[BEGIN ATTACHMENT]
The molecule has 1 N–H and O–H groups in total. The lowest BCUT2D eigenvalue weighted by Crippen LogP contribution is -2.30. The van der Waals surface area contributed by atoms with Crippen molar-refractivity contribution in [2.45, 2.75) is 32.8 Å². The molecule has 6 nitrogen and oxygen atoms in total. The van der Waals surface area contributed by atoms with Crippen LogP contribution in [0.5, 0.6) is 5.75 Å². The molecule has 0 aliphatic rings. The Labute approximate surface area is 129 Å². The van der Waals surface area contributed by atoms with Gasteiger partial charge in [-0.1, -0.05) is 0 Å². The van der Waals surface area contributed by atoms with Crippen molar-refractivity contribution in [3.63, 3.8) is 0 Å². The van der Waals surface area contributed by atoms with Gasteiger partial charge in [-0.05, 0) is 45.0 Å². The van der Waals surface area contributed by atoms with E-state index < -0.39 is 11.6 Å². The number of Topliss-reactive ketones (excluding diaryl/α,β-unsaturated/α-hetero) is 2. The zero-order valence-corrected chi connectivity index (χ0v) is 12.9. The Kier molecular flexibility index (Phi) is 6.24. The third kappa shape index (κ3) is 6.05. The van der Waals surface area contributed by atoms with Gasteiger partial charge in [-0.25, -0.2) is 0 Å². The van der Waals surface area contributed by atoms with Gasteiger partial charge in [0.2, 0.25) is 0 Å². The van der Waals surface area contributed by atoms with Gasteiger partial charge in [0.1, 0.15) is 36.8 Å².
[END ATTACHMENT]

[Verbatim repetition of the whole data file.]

The molecule has 1 N–H and O–H groups in total. The lowest BCUT2D eigenvalue weighted by Crippen LogP contribution is -2.30. The van der Waals surface area contributed by atoms with Crippen molar-refractivity contribution in [2.45, 2.75) is 32.8 Å². The molecule has 6 nitrogen and oxygen atoms in total. The van der Waals surface area contributed by atoms with Crippen LogP contribution in [0.5, 0.6) is 5.75 Å². The molecule has 0 aliphatic rings. The Labute approximate surface area is 129 Å². The van der Waals surface area contributed by atoms with Gasteiger partial charge in [-0.1, -0.05) is 0 Å². The van der Waals surface area contributed by atoms with Crippen molar-refractivity contribution in [3.63, 3.8) is 0 Å². The van der Waals surface area contributed by atoms with Gasteiger partial charge in [-0.05, 0) is 45.0 Å². The van der Waals surface area contributed by atoms with E-state index < -0.39 is 11.6 Å². The number of Topliss-reactive ketones (excluding diaryl/α,β-unsaturated/α-hetero) is 2. The zero-order valence-corrected chi connectivity index (χ0v) is 12.9. The Kier molecular flexibility index (Phi) is 6.24. The third kappa shape index (κ3) is 6.05. The van der Waals surface area contributed by atoms with Gasteiger partial charge in [-0.25, -0.2) is 0 Å². The van der Waals surface area contributed by atoms with Gasteiger partial charge in [0.2, 0.25) is 0 Å². The van der Waals surface area contributed by atoms with Gasteiger partial charge in [0.1, 0.15) is 36.8 Å².